Kosovo hoping to be surprise package of World Cup qualifiers
ABS-CBN Sports on Oct 04, 2016 10:23 AM
Kosovo's Albert Bunjaku attends a training session ahead of the World Cup Group I qualifying soccer match between Kosovo and Croatia at Feronikeli stadium in Drenas, Kosovo on Monday, Oct. 3, 2016. Kosovo was fast-tracked into the World Cup qualifiers after became a UEFA and FIFA member last May. Thursday's match against Croatia will be played in Albania's northern city of Shkodra as Kosovo has no stadium certified by UEFA. Three days later Kosovo travels to Ukraine. (AP Photo/Visar Kryeziu)
FLORENT BAJRAMI, Associated Press
PRISTINA, Kosovo (AP) — Football's newest country is hoping to be the surprise package of the World Cup qualifiers, just a few months after gaining FIFA membership.
Kosovo became a UEFA member in May, joined FIFA a week later and was fast-tracked into 2018 World Cup qualifying.
It earned a credible 1-1 draw in Finland last month in its competitive international debut and is looking to spring more surprises against Croatia and Ukraine, even if coach Albert Bunjaki believes the European Championship in 2020 is a more realistic target.
Kosovo plays Croatia on Thursday in Albania's northern city of Shkodra as it has no stadium certified by UEFA. It also plays on neutral territory three days later, with its away match against Ukraine being held in Poland as its opponent does not recognize Kosovo as an independent state.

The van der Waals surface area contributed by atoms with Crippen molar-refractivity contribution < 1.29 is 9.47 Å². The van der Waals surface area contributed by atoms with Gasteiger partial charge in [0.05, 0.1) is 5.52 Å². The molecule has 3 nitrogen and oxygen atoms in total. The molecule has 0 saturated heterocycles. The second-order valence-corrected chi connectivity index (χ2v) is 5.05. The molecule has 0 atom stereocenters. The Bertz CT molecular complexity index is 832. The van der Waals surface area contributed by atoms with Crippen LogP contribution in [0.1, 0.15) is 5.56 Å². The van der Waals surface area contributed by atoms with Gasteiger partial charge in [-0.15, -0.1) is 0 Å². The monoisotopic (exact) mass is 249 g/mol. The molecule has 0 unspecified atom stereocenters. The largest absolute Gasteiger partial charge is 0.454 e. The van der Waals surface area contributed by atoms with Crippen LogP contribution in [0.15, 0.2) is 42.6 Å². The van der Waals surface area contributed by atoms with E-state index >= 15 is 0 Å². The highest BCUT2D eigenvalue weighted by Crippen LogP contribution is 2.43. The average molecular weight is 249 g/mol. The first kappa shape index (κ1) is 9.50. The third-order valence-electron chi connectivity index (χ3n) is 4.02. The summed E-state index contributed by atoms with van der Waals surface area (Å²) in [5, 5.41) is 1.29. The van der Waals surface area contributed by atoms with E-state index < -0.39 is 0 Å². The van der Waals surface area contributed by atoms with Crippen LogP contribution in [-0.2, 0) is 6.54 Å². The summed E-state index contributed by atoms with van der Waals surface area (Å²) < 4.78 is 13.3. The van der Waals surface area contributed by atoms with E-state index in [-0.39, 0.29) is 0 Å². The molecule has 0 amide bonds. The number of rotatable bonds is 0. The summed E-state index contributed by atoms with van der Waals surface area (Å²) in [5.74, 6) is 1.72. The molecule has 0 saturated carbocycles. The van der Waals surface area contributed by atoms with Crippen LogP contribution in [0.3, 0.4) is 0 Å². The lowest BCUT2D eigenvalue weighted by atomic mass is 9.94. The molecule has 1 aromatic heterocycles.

"It will be a hard game," Kosovo coach Albert Bunjaki said in an interview with The Associated Press on Monday. "We know that Croatia is a good team and after three days we'll play against Ukraine. But at the same time you know in football you can surprise.
"We've started the qualification. Our goal is 2020. At the same time of course we will try to do the best in every game, so the next one is the Croatian national team. We will get the answer after the game. We will try to surprise them as we can."
It was a far from easy match against Finland. Kickoff was less than five hours away when the sport's governing body finally allowed six players who had represented other countries to switch their allegiance to Kosovo now the former province of Serbia is recognized as a football nation.
Valon Berisha's case was the last to be resolved and the former Norway international converted the penalty which secured Kosovo a point in Group I, putting it level with the other teams after both Croatia-Turkey and Ukraine-Iceland also ended 1-1.
"It's going to be hard for us because we just started up with this national team," Berisha said. "We are a lot of new young players who don't know each other very well. I think it will take time until we form a really good group.
"We made a good first impression I think and we could have won the game against Finland. But now we are up against two really good international teams. It will be hard for us but we can surprise them because they might take us a little bit easy and it might go against them."
Defender Leart Paqarada also believes Kosovo has the right mix of talented individuals to spring a surprise.
"Our team spirit is very well and we are well prepared for the game," he said. "We have individual quality in the team and that's why I think maybe we can surprise somebody."
Llazar Semini in Tirana, Albania contributed to this report.